I went to UCLA film school and loved it. I don’t think film school is for everybody– there are so many people who succeed without it, but it was right for me because I had no contacts in the film industry, knew nothing about film history or the business, all of it was new to me. I did not, however, take any documentary classes when I was there, which is ironic because my entire career has revolved around documentary filmmaking. Yet, it’s true that all the things I learned in film school about story narrative, directing actors, blocking for camera and staging scenes, have directly applied to my documentary work with non-actors and live situations. I’m still telling stories and trying to create cinematic scenes. Even conducting interviews is like working with actors – they need to trust where you’re taking them. You want them to be comfortable and in touch with their feelings, and you try to coax great quotes out of them, just as you encourage great performances out of actors. It’s all filmmaking.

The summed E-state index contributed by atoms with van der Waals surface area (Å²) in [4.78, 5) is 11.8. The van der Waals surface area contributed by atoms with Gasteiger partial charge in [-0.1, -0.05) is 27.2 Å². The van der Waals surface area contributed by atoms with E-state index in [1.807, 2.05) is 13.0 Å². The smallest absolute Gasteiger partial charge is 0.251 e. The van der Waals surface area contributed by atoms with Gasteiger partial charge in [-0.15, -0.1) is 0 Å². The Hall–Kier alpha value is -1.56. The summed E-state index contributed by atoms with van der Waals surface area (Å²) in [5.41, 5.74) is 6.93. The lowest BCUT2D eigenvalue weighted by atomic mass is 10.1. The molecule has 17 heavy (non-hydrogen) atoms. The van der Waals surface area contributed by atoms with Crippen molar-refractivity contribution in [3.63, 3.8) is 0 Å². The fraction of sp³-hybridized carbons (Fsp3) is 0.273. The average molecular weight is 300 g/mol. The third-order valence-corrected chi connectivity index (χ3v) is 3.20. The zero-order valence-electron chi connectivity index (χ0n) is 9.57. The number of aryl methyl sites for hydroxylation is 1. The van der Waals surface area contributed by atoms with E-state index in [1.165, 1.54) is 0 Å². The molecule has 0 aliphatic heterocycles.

How or what prompted the idea for “Art & Copy” and how did it evolve?

I was approached with the idea by producers Michael Nadeau and Jimmy Greenway, whom I had worked with in the past. They were working with a non-profit organization named The One Club which wanted to make a film about creativity in the advertising business. At first, it seemed like it might be a challenge to get an audience to sympathize with the people behind advertising, since it is so often viewed as manipulative and mediocre. But I soon realized that this wasn’t a movie about all advertising (95% of which is awful, just like 95% of all TV, movies, magazines and books) but that this was about the best and the brightest of the last four decades – those rare few who had truly redefined advertising with the power of their ideas.